@114 Darlo - we had growth under Labour because they borrowed hundreds of Billions and spent it in our own economy and it's now all disappeared down the cracks. Now it's pay back time. Also, the top rate of income tax rate is higher now than it was for most of Labour's reign.

  • rate this
    -2

    Comment number 136.

    Reality Bites.
    The country is in a huge mess left by the last incompetent ( some say corrupt ) 'government'
    The focus on spending our children's money to buy votes has come home to roost.
    The debt has to be reduced, and if truth be known at a more severe and faster rate than at present. This, of coarse, is not politically acceptable.
    So many years of slow growth and slow deeper cuts.
    Sorry reality

  • rate this
    +4

    Comment number 135.

    I'm sure British debt (which has never been defaulted on) is a far better investment than the toxic loans they were labelling as AAA during the financial crisis.
    Their opinion in my eyes is strictly junk status.

  • rate this
    +4

    Comment number 134.

    @73 "led a by know nothing Prime Minister and Chancellor"

    As opposed your good self, who do doubt is so experienced in an unpresedented situation like this, you have all the answers to solve the debt problem overnight. And what is your solution to the debt crisis? Yes, that's right, borrow even more.

    Armchair economists, you make me laugh. Get back to watching your Wonga adverts.

  • rate this
    +5

    Comment number 133.

    Bedroom tax because of the state of social housing, who sold off all the council houses ? Every government blames the one before (sometimes with good reason).

    If you the ones in power and thing are going belly up there is only you to blame.

    Personally I do not think any of them are worth a dam.

  • rate this
    +1

    Comment number 132.

    I'm sure they are largely symbolic when the cost of food changing makes no difference to your standard of lviing.

  • rate this
    0

    Comment number 131.

    The fundamental point is that it will cost more to borrow now, the pound will also be attacked tonight from Asia, and government bonds will be sold. What was it Bowie said, "this is not America." It is a big thing, they just want to act calm so the rich can get out first just like scrambling for lifeboats on the Titantic. This ship is unsinkable.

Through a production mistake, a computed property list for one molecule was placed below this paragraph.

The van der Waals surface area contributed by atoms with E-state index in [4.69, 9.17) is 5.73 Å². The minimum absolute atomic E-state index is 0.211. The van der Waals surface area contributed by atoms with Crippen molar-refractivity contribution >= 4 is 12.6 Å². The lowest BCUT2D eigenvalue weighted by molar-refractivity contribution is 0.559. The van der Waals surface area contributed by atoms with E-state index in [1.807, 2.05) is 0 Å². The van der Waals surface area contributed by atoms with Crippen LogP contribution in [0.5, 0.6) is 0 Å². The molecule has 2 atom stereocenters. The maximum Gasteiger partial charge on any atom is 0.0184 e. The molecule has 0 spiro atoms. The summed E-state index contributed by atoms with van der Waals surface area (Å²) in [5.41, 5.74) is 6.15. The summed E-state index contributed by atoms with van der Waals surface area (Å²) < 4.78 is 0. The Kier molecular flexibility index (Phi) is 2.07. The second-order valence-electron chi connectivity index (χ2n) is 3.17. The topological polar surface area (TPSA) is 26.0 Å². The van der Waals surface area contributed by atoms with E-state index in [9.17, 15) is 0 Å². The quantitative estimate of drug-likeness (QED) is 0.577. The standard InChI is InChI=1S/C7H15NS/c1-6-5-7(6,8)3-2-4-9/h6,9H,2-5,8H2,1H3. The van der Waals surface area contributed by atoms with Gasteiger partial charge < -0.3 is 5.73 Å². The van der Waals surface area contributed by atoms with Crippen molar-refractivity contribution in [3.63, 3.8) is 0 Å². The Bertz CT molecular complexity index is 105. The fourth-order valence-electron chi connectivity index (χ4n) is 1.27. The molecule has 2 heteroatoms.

• rate this
    -36

    Comment number 130.

    This development just confirms that George Osborne has not cut nearly deeply or quickly enough.

    Get to it George.

    Cut faster. Cut deeper.

  • rate this
    +4

    Comment number 129.

    Both Osborne and Cable have basically dismissed this loss of triple AAA rating as of no real consequence. If it really doesn`t matter, why on earth did they trumpet Britain retaining its triple A rating as the world having confidence in Britain and their austerity policies. If people remember, Osborne said he would be judged on this rating

  • rate this
    +19

    Comment number 128.

    The lower and Middle classes in this country and Pensioners, have taken the the brunt, of the Austerity measures to help,revive this country,
    So when are the People who created this mess going to stand up to the plate and show a backbone, All i see is a Global corporate, Banking,political elite in £100,000 cars laughing and taking the micki, with the new class system they have created!!

  • rate this
    +4

    Comment number 127.

    What is surprising is that we are not yet classed as "junk status"

  • rate this
    +5

    Comment number 126.

    Only one way out of borrowing, stop sending. We have not had any austerity yet. Public service workers have had no cuts in pay at all, merely restrictions in rises! So far policies have just pandered to borrowers, the very people causing the problem. Get rates back up, collapse house prices like in other EU places who are actually so bad they have to deal with it.

  • rate this
    0

    Comment number 125.

    How many countries qualify for AAA rating by Moody ..?